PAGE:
Merge into preceding destructuring assignment

Combine an object destructuring assignment with its preceding sibling.

Merge into preceding destructuring assignment

What do I need to consider?

Merging can change the variable declaration type to let or var

The declaration kind (var, let, or const) might need to be widened to merge two variable declarations.

For example, when one variable is declared with var, the merged declaration is a var declaration to prevent scope reductions. Since var declarations are hoisted, this change can lead to variable name conflicts when a variable name is already in use in the function scope:

function f(obj) {
    const a = "123"; // 'a' is already declared in the outer scope
        var { b } = obj;
        const { a } = obj; // merging changes the declaration of the inner 'a' to var

Similarly, the merged variable declaration is a let declaration when one variable is declared with let. This change makes the variable that was previously a const modifiable.

Merging reduces the source expression evaluations

Before merging, the source expression that is being deconstructed is evaluated for each variable declaration. E.g., in the following example source.aMethod() is called twice and could have side effects:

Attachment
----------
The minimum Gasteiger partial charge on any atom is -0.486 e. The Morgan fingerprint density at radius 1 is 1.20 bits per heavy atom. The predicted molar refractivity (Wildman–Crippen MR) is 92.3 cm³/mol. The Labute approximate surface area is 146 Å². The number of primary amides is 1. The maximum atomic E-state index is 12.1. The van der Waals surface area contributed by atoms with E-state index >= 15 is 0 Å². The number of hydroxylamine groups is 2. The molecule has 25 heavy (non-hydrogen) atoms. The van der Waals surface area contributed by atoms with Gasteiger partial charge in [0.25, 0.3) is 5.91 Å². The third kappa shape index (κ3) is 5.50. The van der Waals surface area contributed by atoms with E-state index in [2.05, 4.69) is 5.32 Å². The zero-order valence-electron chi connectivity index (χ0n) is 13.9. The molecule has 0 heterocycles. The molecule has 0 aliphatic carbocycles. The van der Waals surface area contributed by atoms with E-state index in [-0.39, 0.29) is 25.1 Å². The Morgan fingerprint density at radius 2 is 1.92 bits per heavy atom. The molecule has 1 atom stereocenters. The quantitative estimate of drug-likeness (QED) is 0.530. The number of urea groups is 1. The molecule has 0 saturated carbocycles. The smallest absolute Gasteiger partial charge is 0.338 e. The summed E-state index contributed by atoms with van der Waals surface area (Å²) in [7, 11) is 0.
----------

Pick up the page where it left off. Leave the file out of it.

const { a } = source.aMethod();
const { b } = source.aMethod();

After merging the source expression (on the right hand side of =) is only evaluated once:

const { a, b } = source.aMethod();

Merging can require adding missing type information

When only one of the deconstruction statements has a type definition, that type definition will become the definition of the result. The missing elements that were previously inferred by TypeScript need to be added manually:

const { a }: { a: string } = obj;
const { b } = obj; // inferred type information


const { a, b }: { a: string } = obj; // misses type information for 'b'

Rest expression

Merging two object deconstruction expressions with rest parameters changes the content of the rest parameter:

const { a, ...rest1 } = obj;
const { b, ...rest2 } = obj;

P42 does currently not support the merging of object deconstruction with rest expressions.


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